Labyrinth 5: Aim
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Labyrinth 5: Aim

 
In my earliest memory I am sitting on the seat of a firetruck the size of a large dog. It is a fine toy, but I don’t remember feeling the joy of it. Out an open door, I see yellow sand. The waves aren’t visible, but I can hear them.
The house was a rental near Malibu. My father worked at RAND Corporation while the University of Minnesota went on summer break. He’d come to love Los Angeles during the war, for boot camp at Fort Ord. The sun and sand attracted him, of course, but so did the edgy bars, raucous parties, and orgies.
It was paradise for my dad but hell for my mom. It’s not clear to me when she first became depressed. I suspect her low moods began postpartum after my birth. But I am pretty sure that when I sat in that firetruck, she was very sad. Because despite the exciting toy, that little boy felt something like dread.
When I was a teenager, my sister told me that our mother had been raped during our time in Malibu. I believe the firetruck memory marks the impact of that violation on my mother and—by extension—her toddler son.
When we returned to Minneapolis, I skipped through a lawn gone to seed, its grass as high as my thighs! But someone had thrown a rock through the picture window, and I picked up on my parents’ dismay. This was the beginning of a pattern that lasted decades: sparks of ecstasy against a backdrop of gloom.
In my forties, psychiatrists gave this pattern a name: Bipolar Disorder.
Early in my life, ecstasy often came through biology, though I didn’t call it that yet. When I was eight, we settled in a coastal town between UCLA and Malibu. From our house one could enjoy a panoramic view of the Pacific Ocean, the coastline from Santa Monica to Palos Verdes, and—on a clear day—the mountains ringing LA. The beach was an easy bike ride away, though pedaling back meant an uphill slog. I spent many afternoons in the sage-scented coastal mountains, and I often felt high in them. And this was before I found the relief of pot smoking.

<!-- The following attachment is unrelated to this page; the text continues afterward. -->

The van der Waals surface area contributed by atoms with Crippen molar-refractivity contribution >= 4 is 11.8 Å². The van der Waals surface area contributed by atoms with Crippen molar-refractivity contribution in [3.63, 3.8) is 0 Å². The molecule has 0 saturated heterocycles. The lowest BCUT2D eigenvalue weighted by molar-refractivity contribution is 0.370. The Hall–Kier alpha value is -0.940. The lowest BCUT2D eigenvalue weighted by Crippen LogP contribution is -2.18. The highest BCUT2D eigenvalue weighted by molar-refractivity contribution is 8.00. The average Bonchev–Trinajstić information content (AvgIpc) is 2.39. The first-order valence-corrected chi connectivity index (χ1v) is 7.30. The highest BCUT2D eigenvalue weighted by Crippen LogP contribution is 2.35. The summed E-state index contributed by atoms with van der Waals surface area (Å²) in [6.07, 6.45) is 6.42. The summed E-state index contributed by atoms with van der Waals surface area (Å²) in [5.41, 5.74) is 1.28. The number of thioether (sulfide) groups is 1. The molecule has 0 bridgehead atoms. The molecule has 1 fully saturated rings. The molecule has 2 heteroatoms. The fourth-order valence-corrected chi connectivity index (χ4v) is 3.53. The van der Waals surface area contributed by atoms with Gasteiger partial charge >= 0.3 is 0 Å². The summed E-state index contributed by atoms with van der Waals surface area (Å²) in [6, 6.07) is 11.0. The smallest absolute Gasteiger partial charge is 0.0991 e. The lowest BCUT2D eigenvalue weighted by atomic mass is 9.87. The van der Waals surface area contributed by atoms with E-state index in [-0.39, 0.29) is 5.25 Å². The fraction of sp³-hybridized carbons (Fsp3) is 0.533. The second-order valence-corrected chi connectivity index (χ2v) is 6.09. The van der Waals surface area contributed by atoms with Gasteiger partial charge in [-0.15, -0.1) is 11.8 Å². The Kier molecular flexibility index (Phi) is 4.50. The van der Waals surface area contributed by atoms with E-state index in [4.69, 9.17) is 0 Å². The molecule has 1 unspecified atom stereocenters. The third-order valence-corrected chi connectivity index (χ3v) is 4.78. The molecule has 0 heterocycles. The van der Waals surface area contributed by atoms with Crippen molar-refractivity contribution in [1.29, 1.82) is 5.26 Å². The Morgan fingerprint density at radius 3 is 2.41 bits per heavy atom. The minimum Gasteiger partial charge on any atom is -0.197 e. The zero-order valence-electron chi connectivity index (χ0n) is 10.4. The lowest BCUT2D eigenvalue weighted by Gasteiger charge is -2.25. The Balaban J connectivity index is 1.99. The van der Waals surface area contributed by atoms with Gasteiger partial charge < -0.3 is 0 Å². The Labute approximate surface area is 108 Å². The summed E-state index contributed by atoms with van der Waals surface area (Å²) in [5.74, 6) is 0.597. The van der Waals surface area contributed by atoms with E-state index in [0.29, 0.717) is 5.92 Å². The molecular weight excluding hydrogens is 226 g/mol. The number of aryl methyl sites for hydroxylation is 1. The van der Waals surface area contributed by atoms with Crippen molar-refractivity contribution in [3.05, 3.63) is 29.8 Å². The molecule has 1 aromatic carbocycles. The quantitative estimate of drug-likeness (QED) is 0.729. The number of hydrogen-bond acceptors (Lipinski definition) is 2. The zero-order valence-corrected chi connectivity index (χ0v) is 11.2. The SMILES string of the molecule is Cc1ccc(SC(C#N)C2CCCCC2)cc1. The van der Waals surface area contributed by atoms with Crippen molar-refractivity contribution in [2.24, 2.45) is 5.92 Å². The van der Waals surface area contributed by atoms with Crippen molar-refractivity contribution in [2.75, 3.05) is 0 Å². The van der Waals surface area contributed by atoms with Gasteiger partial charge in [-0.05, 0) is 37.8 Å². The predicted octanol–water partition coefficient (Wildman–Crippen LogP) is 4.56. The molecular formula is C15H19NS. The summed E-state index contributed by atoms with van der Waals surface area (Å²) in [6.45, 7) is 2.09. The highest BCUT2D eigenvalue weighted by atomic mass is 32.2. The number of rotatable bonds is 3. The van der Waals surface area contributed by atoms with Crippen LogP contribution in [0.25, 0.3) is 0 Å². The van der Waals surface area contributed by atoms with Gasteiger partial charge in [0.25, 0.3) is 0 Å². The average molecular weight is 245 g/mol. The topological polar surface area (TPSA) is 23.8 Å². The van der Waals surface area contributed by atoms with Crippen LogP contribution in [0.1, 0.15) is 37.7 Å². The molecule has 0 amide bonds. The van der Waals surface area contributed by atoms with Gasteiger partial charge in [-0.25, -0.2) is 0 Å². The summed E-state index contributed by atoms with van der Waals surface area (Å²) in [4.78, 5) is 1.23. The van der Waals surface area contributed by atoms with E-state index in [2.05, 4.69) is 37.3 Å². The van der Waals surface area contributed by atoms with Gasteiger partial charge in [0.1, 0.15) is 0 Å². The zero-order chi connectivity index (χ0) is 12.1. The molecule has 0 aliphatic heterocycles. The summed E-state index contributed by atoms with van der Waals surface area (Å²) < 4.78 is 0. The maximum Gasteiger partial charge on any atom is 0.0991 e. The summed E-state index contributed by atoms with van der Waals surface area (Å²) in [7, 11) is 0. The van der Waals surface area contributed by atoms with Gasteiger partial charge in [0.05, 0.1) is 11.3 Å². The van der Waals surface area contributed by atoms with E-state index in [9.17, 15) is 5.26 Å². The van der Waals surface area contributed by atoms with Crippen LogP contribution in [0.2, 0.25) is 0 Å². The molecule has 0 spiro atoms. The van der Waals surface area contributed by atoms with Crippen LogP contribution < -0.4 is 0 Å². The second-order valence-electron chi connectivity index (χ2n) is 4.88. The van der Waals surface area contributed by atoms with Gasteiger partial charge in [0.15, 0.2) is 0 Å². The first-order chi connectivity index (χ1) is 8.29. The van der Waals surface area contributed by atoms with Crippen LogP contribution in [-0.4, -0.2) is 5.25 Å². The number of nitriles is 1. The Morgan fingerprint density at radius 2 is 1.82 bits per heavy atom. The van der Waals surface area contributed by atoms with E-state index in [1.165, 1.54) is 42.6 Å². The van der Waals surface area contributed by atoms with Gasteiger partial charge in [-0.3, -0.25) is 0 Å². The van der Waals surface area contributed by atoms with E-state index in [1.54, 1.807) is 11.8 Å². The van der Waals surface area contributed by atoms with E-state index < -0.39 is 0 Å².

During the summers, I’d live a month with my grandparents on their Indiana farm. Usually, I was the only kid around. I’d go on solo walks in the woods beyond the fields, pestered by clouds of mosquitoes but happy to be outdoors. I’d swim in the small pond and sunbathe on its shore, hearing the occasional jumps of small fish. For kicks, I’d run naked through rows of corn stalks that rose above my head. The days weren’t exciting, but I felt safe. Sometimes I’d break out laughing for no reason I could name.
At camp, I could take a nature class that seldom failed to wow me. The greenhouse formed its own ecosystem, alive with green leaves, black soil, and small pools sparkling with silvery minnows. The earthy aroma intoxicated me. Once we rode a few miles in the back of a truck, then watched a tractor push a dead horse into a ditch and pile dirt on top of it. Our counselor must have thought the bloating, stinking carcass would teach us something about nature. If he wanted to give us a visceral understanding of death and rot, he succeeded. But few of our lessons were that unsettling. Most days he’d lead us on nature walks. As we tromped the shores of a nearby lake, startled bullfrogs leapt toward the water, long legs trailing. He’d caution us to walk wide circles around the copperheads undulating in the shallows, but I wanted to get close, to see them better. I was loving Life’s mix of horror and delight.
Once, the year before my mom died, my grandfather took me to a place outside Detroit that sold chickens. The birds lived in a pen in a small warehouse, and he asked me to pick one out. A worker carried my selection out of view. I heard a loud thump followed by a manic rustling sound. Then came the roar of machinery. For the first time, I took stock of a long steel box that ran along the back wall. The worker returned and fed the dead chicken into one end of it. A tubular vent blasted feathers out a window, where they settled atop a pile of down. Soon, a plucked carcass emerged from the far end, on a conveyer belt.